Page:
Insights: simulated weightlessness and exercise performance (VO2 max)

Although the ultimate goal was to measure the VO2 max of rats before, during, and after exposure to conditions of microgravity (μG), we were pleased to be considered for before and after measures. When that opportunity did not occur, our laboratory conducted simulated weightlessness studies with tail-suspended rats. When humans are exposed to sustained periods of μG, VO2 max and exercise performance will decrease [3]. When both non-trained (NT) and trained (T) rats were suspended, the T exhibited greater reductions than the NT; but both groups exhibited significantly lower values [36]. Moreover, both groups showed significantly slower run times and marked reductions in the mechanical efficiency of running [36], changes due, in part, to the atrophy experienced by the skeletal muscles. Interestingly, suspension of Hyphx animals had no significant effect on VO2 max values even though significant atrophy occurred in the soleus and plantaris muscles and they exhibited significantly slower run times [37].

To assess the importance of weight bearing on tissue mass, we designed a suspension apparatus that allowed for single-leg weight bearing (20% of body mass) [38]. At the end of 14 days, weight bearing prevented the loss of mass in the soleus, plantaris, and gastrocnemius muscles and maintained iliac blood flow but was unable to retain citrate synthesis activity. On the other hand, the freely hanging leg exhibited significant loss of muscle mass and reductions in iliac blood flow and in the activity of aerobic enzymes [38].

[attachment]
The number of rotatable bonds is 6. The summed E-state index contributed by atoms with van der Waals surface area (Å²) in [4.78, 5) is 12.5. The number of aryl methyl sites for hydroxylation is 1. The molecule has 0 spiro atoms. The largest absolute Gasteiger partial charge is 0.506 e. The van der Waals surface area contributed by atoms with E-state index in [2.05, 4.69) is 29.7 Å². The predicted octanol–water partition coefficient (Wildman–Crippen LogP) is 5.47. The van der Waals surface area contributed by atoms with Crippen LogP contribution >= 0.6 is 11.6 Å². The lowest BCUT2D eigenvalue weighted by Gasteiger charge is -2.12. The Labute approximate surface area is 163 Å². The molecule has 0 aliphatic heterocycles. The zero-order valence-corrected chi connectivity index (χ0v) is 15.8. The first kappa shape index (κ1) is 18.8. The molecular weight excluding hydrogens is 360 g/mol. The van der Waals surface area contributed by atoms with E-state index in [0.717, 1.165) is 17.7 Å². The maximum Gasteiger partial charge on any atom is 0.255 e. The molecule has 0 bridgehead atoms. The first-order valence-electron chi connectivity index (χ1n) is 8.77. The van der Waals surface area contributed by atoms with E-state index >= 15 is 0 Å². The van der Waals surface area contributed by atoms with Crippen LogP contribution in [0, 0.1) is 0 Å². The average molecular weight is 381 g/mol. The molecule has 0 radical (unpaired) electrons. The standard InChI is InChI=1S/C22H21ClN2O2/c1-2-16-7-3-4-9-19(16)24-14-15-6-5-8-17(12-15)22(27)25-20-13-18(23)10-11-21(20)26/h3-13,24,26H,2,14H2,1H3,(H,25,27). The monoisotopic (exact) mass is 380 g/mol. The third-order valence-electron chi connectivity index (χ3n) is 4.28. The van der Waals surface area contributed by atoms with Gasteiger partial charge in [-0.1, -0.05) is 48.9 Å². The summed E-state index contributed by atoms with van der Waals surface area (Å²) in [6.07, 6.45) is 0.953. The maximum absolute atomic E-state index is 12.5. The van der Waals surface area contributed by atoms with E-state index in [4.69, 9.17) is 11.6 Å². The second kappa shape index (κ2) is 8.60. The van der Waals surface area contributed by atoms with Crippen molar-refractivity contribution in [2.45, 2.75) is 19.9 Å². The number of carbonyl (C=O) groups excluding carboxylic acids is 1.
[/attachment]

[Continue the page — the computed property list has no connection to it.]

Residues

Like millions of others, I was affected by the conditions of World War II and would not wish to experience those conditions again. My major regret from that era was not being convinced of the importance of an education that emphasized rigorous courses in mathematics plus the biological, chemical, and physical sciences. Besides my graduate students, the individuals whom I have admired and have influenced me the most (in alphabetical order) have been Professors, Jerry A. Dempsey, V. Reggie Edgerton, Philip D. Gollnick, Allan R. Hargens, John O. Holloszy, and Carl V. Gisolfi. Of the insights, none have acquired the significance of the 1970 formation of the Iowa-Washington State Alumni and Friends Group that added Arizona after 1984. In 2015, the 45th meeting of this group will be held at the ACSM Convention in San Diego. This meeting is significant, because to me, personal relationships are far more important than scientific findings.

Thank you for allowing me to present a perspective on my career.

Declarations

Authors’ Affiliations

(1)
Department of Physiology, University of Arizona